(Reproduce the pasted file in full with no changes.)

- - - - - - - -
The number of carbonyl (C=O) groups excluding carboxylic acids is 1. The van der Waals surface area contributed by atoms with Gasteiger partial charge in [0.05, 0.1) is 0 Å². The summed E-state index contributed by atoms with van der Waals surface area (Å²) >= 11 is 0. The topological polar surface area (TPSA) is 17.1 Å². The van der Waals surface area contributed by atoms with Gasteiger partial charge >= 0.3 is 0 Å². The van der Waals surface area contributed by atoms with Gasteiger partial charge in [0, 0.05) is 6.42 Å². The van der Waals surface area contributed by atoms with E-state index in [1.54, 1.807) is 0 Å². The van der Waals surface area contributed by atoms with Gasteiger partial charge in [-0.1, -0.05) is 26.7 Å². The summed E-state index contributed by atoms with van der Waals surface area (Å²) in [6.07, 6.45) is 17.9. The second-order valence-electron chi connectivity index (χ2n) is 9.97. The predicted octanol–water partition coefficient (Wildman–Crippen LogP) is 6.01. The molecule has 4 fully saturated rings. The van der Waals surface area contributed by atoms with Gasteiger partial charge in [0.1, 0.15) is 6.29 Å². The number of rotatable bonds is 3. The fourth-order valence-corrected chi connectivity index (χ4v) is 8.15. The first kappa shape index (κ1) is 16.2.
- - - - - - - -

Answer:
The number of carbonyl (C=O) groups excluding carboxylic acids is 1. The van der Waals surface area contributed by atoms with Gasteiger partial charge in [0.05, 0.1) is 0 Å². The summed E-state index contributed by atoms with van der Waals surface area (Å²) >= 11 is 0. The topological polar surface area (TPSA) is 17.1 Å². The van der Waals surface area contributed by atoms with Gasteiger partial charge >= 0.3 is 0 Å². The van der Waals surface area contributed by atoms with Gasteiger partial charge in [0, 0.05) is 6.42 Å². The van der Waals surface area contributed by atoms with E-state index in [1.54, 1.807) is 0 Å². The van der Waals surface area contributed by atoms with Gasteiger partial charge in [-0.1, -0.05) is 26.7 Å². The summed E-state index contributed by atoms with van der Waals surface area (Å²) in [6.07, 6.45) is 17.9. The second-order valence-electron chi connectivity index (χ2n) is 9.97. The predicted octanol–water partition coefficient (Wildman–Crippen LogP) is 6.01. The molecule has 4 fully saturated rings. The van der Waals surface area contributed by atoms with Gasteiger partial charge in [0.1, 0.15) is 6.29 Å². The number of rotatable bonds is 3. The fourth-order valence-corrected chi connectivity index (χ4v) is 8.15. The first kappa shape index (κ1) is 16.2.